According to this recipe, I did exactly what the author wrote. I ended up with a dough that was too wet and brown. I have several questions about to this recipe.

  1. When the recipe calls for both white and brown sugar, am I suppose to add white sugar first, beat until incorporated, then mix in the brown sugar; or can I add them both in at the same time?.
  2. Melted butter: I melted until it turned liquid. Mixing it with white and brown sugar resulted in a thick, dark brown liquid different from what I learned about using the creaming method. Did I melt my butter for too long?

The more I bake the more problems I find.

  • This is just a guess: perhaps the recipe calling for brown sugar means raw (brown) sugar? Another guess: perhaps you're using dark brown sugar (Muscovado) when it might be better to use a brown or light brown sugar.
    – Ming
    Apr 21, 2014 at 5:21
  • 1
    "Brown sugar" is a US term. It comes in light and dark varieties depending on how much molasses is added. Since this recipe doesn't specify, either way will do depending on preference.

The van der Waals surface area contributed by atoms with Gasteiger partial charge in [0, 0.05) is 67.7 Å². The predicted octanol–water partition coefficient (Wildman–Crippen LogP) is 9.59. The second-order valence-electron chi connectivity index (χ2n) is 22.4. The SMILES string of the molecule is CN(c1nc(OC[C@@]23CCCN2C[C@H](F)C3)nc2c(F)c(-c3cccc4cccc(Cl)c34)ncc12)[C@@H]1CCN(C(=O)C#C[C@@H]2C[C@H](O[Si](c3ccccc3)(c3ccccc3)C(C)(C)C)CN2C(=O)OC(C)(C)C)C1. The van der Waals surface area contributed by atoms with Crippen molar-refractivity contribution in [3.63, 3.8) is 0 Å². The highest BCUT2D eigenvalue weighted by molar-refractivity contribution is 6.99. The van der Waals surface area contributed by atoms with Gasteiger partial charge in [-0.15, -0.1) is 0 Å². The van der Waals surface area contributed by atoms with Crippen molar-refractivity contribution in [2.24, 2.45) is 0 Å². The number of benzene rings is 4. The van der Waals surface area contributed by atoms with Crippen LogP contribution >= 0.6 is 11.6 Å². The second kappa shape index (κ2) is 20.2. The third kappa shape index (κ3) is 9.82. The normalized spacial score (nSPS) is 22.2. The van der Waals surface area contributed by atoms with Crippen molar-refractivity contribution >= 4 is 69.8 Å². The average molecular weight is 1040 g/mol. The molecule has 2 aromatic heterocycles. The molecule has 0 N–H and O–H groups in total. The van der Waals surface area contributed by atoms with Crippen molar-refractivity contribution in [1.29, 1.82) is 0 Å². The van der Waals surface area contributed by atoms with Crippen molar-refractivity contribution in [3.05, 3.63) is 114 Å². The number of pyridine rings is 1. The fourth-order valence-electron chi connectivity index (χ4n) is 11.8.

– SAJ14SAJ
    Apr 21, 2014 at 7:37
  • Cookie dough is often brown, what do you mean by "too brown"? As for too wet did you chill the dough?
    – GdD
    Apr 21, 2014 at 20:19

1 Answer 1


Yes, you can dump both sugars in together.

This recipe is not based on the creaming method. Instead, the butter is melted for a chewy cookie. You want the butter melted, but not browned (although that may add flavor it is not called for in this recipe).

The chilling and resting are essential for success. During this time the starches will hydrate, the butter will chill, and the dough will firm.

Your expectations from creaming method recipes do not apply, so don't worry that the dough doesn't seem exactly the same. The color will be darker than you may be used to. That is okay.

See also: What does an overnight chill do to cookie dough, that a 4 hour chill doesn't?

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